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  10. I've not read any of her books, but I do know that Judy Bagshaw writes BBW romantic fiction: http://www.judybagshaw.com/homepage.html

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  11. In the Ruth Galloway Myteries by Elly Griffiths - the first one is The Crossing Places - the heroine is a forensic archaeologist and a plumpish early middle aged woman but it doesn't stop her having an interesting love life and some scary experiences solving mysteries.

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  12. OOOH I love forensic/mystery-ish stuff. I will check it out!
    Kjerstin

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  13. A BIG FAT THANK YOU for including my Odelia Grey mystery series in your blog! The link was sent to me by a friend/boss who was tickled to see my name mentioned. BTW, Odelia finds love just the way she is! -- Sue Ann Jaffarian

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  14. Check out Denise Swanson's Scumble River series. Her main character, Skye Dennison, seems pretty comfortable with her size. It's a great series!

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  15. I second Sue Ann Jaffarian's series. I love the plus sized Odelia Grey! I recently ran across a vampire series (the humorous kind, no brooding so far) by Gerry Bartlett. Real Vampires Have Curves is the first, I believe.

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  16. I just found a site for "Fat Friendly Fiction"

    http://pearlsong.com/fatfriendlyfiction/

    There's a lot more out there than I even thought too.

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  17. The elegance of the hedgehog could fall into this positive body image adult fiction thing. Have you read it? One of the main characters is a really great person and even DESIRABLE even though she ain't nothin special to look at.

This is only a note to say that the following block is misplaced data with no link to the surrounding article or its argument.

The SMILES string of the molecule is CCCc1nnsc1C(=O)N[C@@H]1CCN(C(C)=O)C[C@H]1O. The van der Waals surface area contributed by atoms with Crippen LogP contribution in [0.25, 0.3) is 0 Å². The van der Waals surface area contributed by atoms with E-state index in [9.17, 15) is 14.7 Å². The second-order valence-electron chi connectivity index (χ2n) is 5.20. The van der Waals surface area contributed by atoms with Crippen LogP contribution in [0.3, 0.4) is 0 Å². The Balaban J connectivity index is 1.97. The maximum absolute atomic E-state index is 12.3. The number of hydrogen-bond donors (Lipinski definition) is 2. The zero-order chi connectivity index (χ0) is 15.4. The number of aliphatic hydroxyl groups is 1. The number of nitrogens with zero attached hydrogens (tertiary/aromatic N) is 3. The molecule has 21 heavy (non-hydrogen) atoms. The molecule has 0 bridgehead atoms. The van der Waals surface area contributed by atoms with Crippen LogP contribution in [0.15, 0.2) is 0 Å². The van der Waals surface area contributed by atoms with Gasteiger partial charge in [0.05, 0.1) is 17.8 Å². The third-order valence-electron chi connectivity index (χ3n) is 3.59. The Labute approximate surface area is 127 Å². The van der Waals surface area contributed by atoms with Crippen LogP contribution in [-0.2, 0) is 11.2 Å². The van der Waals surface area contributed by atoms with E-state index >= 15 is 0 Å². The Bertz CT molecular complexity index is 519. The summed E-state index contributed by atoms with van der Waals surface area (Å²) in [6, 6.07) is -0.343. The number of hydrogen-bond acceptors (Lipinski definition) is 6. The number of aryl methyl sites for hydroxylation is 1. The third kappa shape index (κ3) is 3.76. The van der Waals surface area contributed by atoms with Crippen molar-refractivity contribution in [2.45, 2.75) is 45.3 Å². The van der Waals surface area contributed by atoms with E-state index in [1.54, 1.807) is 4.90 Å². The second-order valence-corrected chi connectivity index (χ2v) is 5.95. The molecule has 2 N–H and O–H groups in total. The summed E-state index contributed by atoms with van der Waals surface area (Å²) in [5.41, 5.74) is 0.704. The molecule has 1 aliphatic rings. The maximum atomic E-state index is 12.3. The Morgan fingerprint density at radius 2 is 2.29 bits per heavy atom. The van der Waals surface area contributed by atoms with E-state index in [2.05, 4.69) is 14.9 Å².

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  18. Heteroflexibility (I can't remember off the top of my head who wrote it). It's a cute ride of a photographer who is getting a divorce and gets drawn into a new world of gay women when they contract her for their wedding day photos. The woman doesn't become gay or anything, it's just opening her mind to another type of world she wasn't familiar with. Through it all she's pretty negative about her body image (her muffin top, her frizzy hair, and some facial flaw she felt she had and I can't remember because I hadn't gotten enough sleep). No dieting, no giant makeover..I think she gets a haircut/dye, but it's not.....tied to her changing perceptions as a catalyst, more a...how her changing perceptions make her willing to try new things. The haircut/dye is a result of the change, not an origin of it, which I think is fine and an important distinction. It's got a permanent place on my Kindle.

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  19. I know that this is late but I have to recommend Kerry Greenwood's Corinna Chapman series. She's a perfect (Australian) size 20, a baker, a detective and sexy as hell.

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  20. Susan - thanks for your suggestion! I'm always happy to add to the list. :D

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  21. i really love Dragon Tattoo series gilrs as they are looking so smart and slim. Excellent share.